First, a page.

It used to be, in my youthful days, that my nights would often go long into the small hours of the dark morning – especially as a performing singer/ songwriter making my way home. Then as my wife and I began to raise our family, it always fell to me, when we’d go on vacation, to drive us all through the dark-thirty fog until morning — everyone fast asleep in the van . . . as I stared off into the hypnotic movement of shadowy landscape. Now a days, the smell of coffee invites me into the dark kitchen most mornings, while the rest of the house sleeps . . . I begin to think about what the day might hold.
In a world that literally has thousands of ways to preoccupy the mind with distraction and amusement, there is a particular solace in the quiet of this darkness before dawn. Likely, this is why I find it well suited to prayer and contemplation. Sometimes I find myself sifting through the past. Sometimes I’m pondering what future might be awaiting me. It’s a sort of a ruminating prayer trance, sipping coffee and whispering the things God has placed on my heart.
So when I read that passage in John 20, where Mary Magdalene is making her way in the dark to the tomb where Jesus was laid – I can’t help but wonder what her pre-dawn thoughts might have been. She had come to do what was customary of the women of her time – to ritually prepare the dead body of a loved one. But because the day before was the Sabbath, she was already a day behind, and that was surely going to complicate the process. So still in shock and mourning, over the death of Jesus, she must now focus herself to the task ahead – so that she might honor Jesus in the only way left to her.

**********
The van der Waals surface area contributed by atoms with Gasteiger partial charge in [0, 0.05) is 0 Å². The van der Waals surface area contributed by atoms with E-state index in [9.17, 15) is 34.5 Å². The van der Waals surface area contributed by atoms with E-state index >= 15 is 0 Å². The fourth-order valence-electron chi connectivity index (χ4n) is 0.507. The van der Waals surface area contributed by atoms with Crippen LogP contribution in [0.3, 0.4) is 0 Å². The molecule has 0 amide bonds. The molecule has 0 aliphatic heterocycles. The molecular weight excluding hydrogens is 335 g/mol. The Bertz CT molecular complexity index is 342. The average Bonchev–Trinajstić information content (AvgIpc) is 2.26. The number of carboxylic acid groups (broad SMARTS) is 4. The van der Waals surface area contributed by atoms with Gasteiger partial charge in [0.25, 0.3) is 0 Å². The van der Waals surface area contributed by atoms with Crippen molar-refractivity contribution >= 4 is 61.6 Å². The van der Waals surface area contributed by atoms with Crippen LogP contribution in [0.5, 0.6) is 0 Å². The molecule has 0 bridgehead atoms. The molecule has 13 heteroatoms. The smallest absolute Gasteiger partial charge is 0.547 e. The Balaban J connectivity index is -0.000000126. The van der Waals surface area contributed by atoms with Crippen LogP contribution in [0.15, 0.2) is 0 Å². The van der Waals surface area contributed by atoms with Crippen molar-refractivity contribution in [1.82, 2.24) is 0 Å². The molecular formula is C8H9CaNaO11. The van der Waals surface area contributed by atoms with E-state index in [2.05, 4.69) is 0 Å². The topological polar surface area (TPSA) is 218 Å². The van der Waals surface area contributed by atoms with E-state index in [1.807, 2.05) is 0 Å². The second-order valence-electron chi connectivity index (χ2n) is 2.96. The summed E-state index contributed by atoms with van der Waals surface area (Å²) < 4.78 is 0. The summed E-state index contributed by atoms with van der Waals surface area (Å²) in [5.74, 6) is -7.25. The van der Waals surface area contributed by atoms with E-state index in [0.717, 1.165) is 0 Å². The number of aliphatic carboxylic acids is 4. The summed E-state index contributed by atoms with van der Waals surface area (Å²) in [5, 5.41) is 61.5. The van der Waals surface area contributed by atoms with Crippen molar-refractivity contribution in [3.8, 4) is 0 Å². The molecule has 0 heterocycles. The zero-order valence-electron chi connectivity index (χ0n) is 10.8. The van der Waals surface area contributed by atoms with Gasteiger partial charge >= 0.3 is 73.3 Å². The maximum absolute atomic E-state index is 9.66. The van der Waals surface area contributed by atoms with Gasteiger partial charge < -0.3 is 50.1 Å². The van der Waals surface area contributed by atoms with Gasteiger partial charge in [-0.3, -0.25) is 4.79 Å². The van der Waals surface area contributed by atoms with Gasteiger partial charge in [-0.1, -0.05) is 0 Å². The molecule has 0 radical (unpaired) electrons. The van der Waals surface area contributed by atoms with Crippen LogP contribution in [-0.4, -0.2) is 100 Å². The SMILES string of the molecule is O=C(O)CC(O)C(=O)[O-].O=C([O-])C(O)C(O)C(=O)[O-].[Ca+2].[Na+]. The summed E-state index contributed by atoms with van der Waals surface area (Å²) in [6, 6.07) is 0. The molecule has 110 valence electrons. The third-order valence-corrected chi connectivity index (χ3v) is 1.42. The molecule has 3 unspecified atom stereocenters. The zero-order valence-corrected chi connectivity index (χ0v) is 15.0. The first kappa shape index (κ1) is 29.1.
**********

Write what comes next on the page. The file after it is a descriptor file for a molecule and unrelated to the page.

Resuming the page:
The familiar narrative of the Resurrection in this passage takes off pretty quickly, but still I’m fascinated by the phrase in verse one, “while it was still dark” – not only is it descriptive, it also makes for a powerful metaphor. Determined to offer Jesus this final gesture of love, Mary does not allow the heaviness of her heart to paralyze her – the darkness of her sorrow was not enough to hold her back . . . and she has no idea what awaits her. Is this not the way of faith – being faithful in the dark . . . unsure of how light might reveal itself?
Given her faithfulness, I don’t think it’s coincidental that Mary was the first to see Jesus raised. Her willingness to make her way through the dark to him, to push through the pain of her loss, not knowing the outcome of her faithfulness . . . and then — there He is, speaking her name! And here we are, at this end of history where the risen Lord is our given starting place . . . and yet, sometimes we’re in the dark too – trying to figure out how to entrust the outcome of our faith efforts to a God we can’t see. So remember this – God knows you’re making your way to him through the dark . . . and he will be there in the morning light, speaking your name . . . because he knows you, and the darkness you have been set free from.
Here’s a beautiful song Mary Magdalene written by my brother Garrison Doles
and all of the wonderful art is the work of his wife Jan Richardson